She says she is unable to quantify the number of clients, but judging by the lunchtime crowd,  it's an impressive number. Unless you run a successful conglomerate, it's hard enough to show up every day and put in eight hours of work.

Now imagine that you are Anyango who has to wake up at 4am, seven days a week, to pick fresh fish from Kisumu then drive across town to her stall where she puts in about a 16-hour work day. But Anyango is always there, every day, come rain or sunshine. That's why she has a wide customer base, because she is dependable.

Like most people, Anyango does not find it easy to wake up at 4am full of enthusiasm. "I always tell myself – if I am in a bad mood - I should have stayed at home and 'eaten' the house – but since I have come to work then I should put on a happy face."

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But moods are not the only thing Anyango has to contend with. I watched her trying to serve a difficult customer - she even spoke mother tongue in an effort to convince him - but he was unrelenting about the price he was willing to pay, so she let him go.

But she was not dejected because she immediately jumped to serve the next customer. Then it occurred to me why she is so successful, it's because she does not let small irritations keep her from landing other customers.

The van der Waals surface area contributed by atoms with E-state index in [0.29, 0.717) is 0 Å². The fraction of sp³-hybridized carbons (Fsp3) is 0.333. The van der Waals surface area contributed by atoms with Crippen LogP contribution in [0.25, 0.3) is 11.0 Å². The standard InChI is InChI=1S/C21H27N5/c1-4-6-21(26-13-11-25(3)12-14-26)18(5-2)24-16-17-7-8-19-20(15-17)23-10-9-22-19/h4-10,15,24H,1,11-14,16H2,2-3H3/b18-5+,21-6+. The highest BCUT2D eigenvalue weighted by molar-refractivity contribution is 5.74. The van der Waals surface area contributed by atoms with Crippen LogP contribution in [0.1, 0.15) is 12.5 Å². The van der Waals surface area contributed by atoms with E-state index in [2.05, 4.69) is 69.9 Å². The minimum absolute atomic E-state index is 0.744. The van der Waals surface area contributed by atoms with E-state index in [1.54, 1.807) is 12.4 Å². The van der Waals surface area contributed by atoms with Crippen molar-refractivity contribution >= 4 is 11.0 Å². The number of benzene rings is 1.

It may seem that there is nothing impressive about selling fish in Nairobi, but Anyango wears it like a badge of honor and even dresses up.

"Kazi ni kazi. I make an effort to look smart even though I only sell fish. Actually, none of my neighboUrs know what I do for a living because I look very nice leaving home. I can even wear a skirt suit. Then when I get here, I change," Anyango says.

"So no one should let a job define who they are. I wear whatever I want. In fact, one day I went to church fashionably dressed, and a lady told me I looked familiar – I guess she had seen me selling fish at this bus stop - but she went on to convince herself that she was mistaken because I looked so elegant," she adds, laughing.

Initially, she looked down on the job. "I used to be scared of what people would think. So when I saw former school mates walking past me, I would run and hide. When some of them discovered what I was doing, they despised me. But, when I started making money, I realised I could actually make a living... so I stopped trying to get their recognition and realised kazi ni kazi. If you wait for people to give you approval then you will never do anything," Anyango says laughing. "Now, those who were showing me contempt, actually come and buy my fish."

Anyango has managed to build a very successful career out of her fish business. She not only provides for herself but also for three children all under 10 years of age. She has also been able to buy a car with which she can pick up the fish from Akamba Country Bus Station every morning instead of using public transport.

Furthermore, she is creating employment for some young people. "Education is good but it is not everything, instead of waiting for jobs to be created for you, why not do anything to make ends meet, instead of losing hope. If you just use the talent that God has given you, with all your heart then nothing can go wrong."

Not all of us will get a chance to set up a blue chip company but, like Anyango, we can take a simple venture and turn it into something professional. Like  Napoleon Hill, author of Think and Grow Rich said, if you cannot do great things, do small things in a great way.